Jobs For Members

How the Swiss job market rebounded from the Covid pandemic

Helena Bachmann
Helena Bachmann - [email protected]
How the Swiss job market rebounded from the Covid pandemic
Zurich: Swiss champion in terms of jobs growth. Photo: Pixabay

The pandemic wreaked havoc on economies and employments of many countries, but Swiss labour market bounced back quite well. Why is this so, and in which region is the recovery strongest?


Even though the health crisis plunged Switzerland’s economic activity into a slump, the country's economy proved to be more resilient than other countries’, according to research carried out after the first wave in August 2020.

There are several reasons for this phenomenon. Firstly, Swiss economy was already sturdier than many others before Covid struck, so was in a better position to withstand the crisis.

Additionally, the government-run insurance scheme paid out most wages to people on shortened work hours, in addition to loans and grants issued to struggling companies.

But Switzerland was also one of the very few countries that have been able to attract international companies to its shores even in the midst of the pandemic, which translated into more jobs for the local workforce.


Experts believe this is due to the country’s strengths, including political, economic and financial conditions.

“Even in a time of crisis, Switzerland scored thanks to its stability, predictability and security”, said Patrik Wermelinger, member of the executive board of Switzerland Global Enterprise (SGE), which promotes the country abroad on behalf of the federal government and the cantons.

There are other reasons as well that had prompted foreign companies to come to Switzerland during the pandemic.

“Protection of legal rights, freedom, and personal responsibility are stronger in Switzerland than in many other countries, even in times of pandemic”, said SGE’s co-president Walter Schönholzer.

Also, “the Swiss economy was able, more than many other countries, to work remotely. With the exception of the hospitality and construction sectors, the other branches of the economy have functioned at least 60 percent”, according to Arturo Bris, director of the Competitiveness Centre at International Institute for Management Development in Lausanne.

And yet another reason why many people kept their jobs during the pandemic is that Switzerland continued, though at a lesser scale, to export its goods.

“Switzerland is a country that functions well in normal times, but it excels in times of difficulty”, Bris added.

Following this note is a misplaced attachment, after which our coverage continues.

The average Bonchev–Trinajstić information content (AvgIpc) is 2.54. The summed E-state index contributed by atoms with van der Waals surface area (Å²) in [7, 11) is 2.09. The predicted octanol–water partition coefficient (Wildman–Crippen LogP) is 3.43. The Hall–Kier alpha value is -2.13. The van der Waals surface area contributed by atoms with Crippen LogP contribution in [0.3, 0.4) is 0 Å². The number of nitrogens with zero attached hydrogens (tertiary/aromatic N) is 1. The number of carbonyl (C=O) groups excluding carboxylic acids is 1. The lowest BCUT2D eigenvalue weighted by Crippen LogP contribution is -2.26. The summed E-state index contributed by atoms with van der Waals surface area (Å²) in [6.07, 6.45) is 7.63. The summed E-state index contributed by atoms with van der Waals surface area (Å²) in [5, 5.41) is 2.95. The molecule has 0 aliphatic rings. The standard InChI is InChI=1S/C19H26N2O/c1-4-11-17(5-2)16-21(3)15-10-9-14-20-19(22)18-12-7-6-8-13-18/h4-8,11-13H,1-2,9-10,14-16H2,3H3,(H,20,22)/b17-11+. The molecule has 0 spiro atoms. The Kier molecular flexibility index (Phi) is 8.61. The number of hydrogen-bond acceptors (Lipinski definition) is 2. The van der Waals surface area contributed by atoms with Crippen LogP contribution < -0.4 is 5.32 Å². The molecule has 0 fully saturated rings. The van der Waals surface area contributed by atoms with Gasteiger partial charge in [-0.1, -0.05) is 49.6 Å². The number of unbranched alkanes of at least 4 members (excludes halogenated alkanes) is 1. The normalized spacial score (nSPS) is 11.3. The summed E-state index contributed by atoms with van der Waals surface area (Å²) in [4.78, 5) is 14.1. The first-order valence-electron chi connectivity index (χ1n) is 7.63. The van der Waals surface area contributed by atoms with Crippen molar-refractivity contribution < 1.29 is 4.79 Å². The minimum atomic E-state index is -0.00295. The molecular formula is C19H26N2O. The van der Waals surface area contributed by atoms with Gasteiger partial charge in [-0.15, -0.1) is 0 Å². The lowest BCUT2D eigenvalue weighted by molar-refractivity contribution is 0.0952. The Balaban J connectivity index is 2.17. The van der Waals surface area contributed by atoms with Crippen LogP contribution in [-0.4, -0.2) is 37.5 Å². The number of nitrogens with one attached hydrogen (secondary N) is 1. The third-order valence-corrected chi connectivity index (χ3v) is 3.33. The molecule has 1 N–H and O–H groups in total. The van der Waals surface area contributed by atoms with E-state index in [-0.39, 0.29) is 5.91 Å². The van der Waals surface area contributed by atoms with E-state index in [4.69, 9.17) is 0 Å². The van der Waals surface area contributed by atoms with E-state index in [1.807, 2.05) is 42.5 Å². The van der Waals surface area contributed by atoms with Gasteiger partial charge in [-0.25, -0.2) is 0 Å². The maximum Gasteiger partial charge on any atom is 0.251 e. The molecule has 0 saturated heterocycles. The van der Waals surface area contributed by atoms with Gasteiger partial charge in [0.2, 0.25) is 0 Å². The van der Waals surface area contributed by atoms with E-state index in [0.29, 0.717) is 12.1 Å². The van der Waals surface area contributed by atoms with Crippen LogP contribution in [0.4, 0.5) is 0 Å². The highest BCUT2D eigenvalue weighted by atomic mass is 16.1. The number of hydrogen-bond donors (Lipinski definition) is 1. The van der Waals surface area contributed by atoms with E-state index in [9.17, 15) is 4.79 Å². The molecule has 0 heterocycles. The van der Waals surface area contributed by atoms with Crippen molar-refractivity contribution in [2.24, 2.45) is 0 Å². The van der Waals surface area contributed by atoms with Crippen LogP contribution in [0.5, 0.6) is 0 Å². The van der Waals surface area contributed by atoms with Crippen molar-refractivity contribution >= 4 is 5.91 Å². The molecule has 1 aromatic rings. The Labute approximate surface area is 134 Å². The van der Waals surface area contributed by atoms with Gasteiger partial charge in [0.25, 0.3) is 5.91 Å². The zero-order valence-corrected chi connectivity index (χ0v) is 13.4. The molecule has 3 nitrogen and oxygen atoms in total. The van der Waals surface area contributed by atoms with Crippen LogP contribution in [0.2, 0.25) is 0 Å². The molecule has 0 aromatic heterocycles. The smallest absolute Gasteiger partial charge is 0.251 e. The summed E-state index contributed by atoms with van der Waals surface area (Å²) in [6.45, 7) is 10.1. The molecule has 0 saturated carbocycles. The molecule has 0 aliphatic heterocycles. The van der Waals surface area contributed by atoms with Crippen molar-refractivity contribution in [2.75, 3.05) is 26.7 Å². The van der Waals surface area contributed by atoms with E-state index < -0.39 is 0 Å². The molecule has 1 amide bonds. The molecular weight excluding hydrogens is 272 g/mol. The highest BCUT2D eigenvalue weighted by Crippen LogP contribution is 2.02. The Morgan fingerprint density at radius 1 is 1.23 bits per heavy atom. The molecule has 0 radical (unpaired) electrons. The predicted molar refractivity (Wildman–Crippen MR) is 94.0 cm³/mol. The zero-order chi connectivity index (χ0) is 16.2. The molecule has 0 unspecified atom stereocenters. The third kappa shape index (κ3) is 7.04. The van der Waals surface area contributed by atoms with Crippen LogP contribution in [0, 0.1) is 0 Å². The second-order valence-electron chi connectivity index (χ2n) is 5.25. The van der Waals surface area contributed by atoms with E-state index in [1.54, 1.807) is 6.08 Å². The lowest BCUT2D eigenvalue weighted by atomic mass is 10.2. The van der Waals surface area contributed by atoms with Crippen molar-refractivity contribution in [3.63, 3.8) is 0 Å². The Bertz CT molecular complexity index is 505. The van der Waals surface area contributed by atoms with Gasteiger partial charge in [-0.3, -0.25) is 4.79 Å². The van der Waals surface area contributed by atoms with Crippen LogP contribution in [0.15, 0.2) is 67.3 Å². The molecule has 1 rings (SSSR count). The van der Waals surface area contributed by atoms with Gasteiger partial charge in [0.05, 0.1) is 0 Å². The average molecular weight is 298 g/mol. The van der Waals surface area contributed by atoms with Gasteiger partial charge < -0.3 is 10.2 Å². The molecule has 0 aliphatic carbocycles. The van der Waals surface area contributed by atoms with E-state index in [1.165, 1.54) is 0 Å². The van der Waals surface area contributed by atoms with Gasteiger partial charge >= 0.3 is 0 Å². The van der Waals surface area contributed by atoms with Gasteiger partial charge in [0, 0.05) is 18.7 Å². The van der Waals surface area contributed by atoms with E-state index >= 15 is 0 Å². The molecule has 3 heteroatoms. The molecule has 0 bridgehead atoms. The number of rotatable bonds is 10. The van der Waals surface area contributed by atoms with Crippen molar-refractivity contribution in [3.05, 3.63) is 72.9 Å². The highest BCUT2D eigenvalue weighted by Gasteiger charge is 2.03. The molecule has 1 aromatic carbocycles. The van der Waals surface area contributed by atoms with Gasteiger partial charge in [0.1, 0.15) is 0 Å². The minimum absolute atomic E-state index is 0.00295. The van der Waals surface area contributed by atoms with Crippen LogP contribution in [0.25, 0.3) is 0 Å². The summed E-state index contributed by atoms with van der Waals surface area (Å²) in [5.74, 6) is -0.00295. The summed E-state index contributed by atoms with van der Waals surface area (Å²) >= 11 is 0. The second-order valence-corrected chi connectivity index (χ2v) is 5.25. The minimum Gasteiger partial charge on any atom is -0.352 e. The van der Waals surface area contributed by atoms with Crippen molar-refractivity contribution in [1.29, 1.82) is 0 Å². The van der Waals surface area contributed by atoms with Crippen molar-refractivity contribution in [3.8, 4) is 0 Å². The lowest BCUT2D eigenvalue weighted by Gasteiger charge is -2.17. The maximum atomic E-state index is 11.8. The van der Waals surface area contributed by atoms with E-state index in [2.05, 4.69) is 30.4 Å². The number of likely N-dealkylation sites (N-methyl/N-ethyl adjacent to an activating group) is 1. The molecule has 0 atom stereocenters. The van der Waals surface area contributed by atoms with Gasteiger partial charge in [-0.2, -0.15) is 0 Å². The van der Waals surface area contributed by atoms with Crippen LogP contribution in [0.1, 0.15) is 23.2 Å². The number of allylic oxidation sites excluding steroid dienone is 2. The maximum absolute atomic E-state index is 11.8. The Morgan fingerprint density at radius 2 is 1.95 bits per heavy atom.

That has been  the overall situation, but which Swiss regions are doing better than others in terms of employment, and why?

Even though Zurich, along with other large Swiss cities like Geneva, Basel, Bern and Lausanne, have been hit hard by the pandemic from the employment perspective, Zurich’s labour market is now growing faster than in other urban centres.

READ MORE: How hard is finding work in Zurich without speaking German?

One of the reasons for this upward trend is that young, well-educated foreigners are coming back.

In the first nine months of 2021, the city’s population grew significantly. In September alone, it recorded 2,200 additional residents.

This is mainly due to people with a B residence permit, according to Klemens Rosin, methodologist at Zurich’s Statistics Office.

During the crisis, far fewer of them left the city. "This group is made up of well-educated, younger and mobile foreigners who have made a significant contribution to Zurich’s growth”, Rosin said.

Zurich’s employment market is expect to grow even further.

That’s because in the coming years, many Zurich  workers will retire — an estimated  210,000 by year 2050 — creating more job opportunities for younger employees.

In fact, according to a study commissioned by the canton in 2021, if Zurich's economy is to continue to flourish, it will need around 1.37 million workers by mid-century.

If these vacancies will not be filled, then income, tax revenue and the financing of social security programs will be impacted.

READ MORE: Have your say: What’s the best way to find a job in Zurich

While it is difficult to predict what jobs will be most in demand in 2050 — what new technologies will emerge in the meantime — right now and in medium term, IT workers will be especially needed, experts say, because businesses will continue to to digitalise and automate.

Lower skilled jobs will also be in higher demand, including hospitality, retail and transport. 

With hundreds of thousands of vacancies to fill, people with the permission to work in Switzerland are likely to be flush with offers – particularly skilled workers with recognised qualifications. 

READ MORE: Why finding a job in Switzerland is set to become easier 


Join the conversation in our comments section below. Share your own views and experience and if you have a question or suggestion for our journalists then email us at [email protected].
Please keep comments civil, constructive and on topic – and make sure to read our terms of use before getting involved.

Please log in to leave a comment.

See Also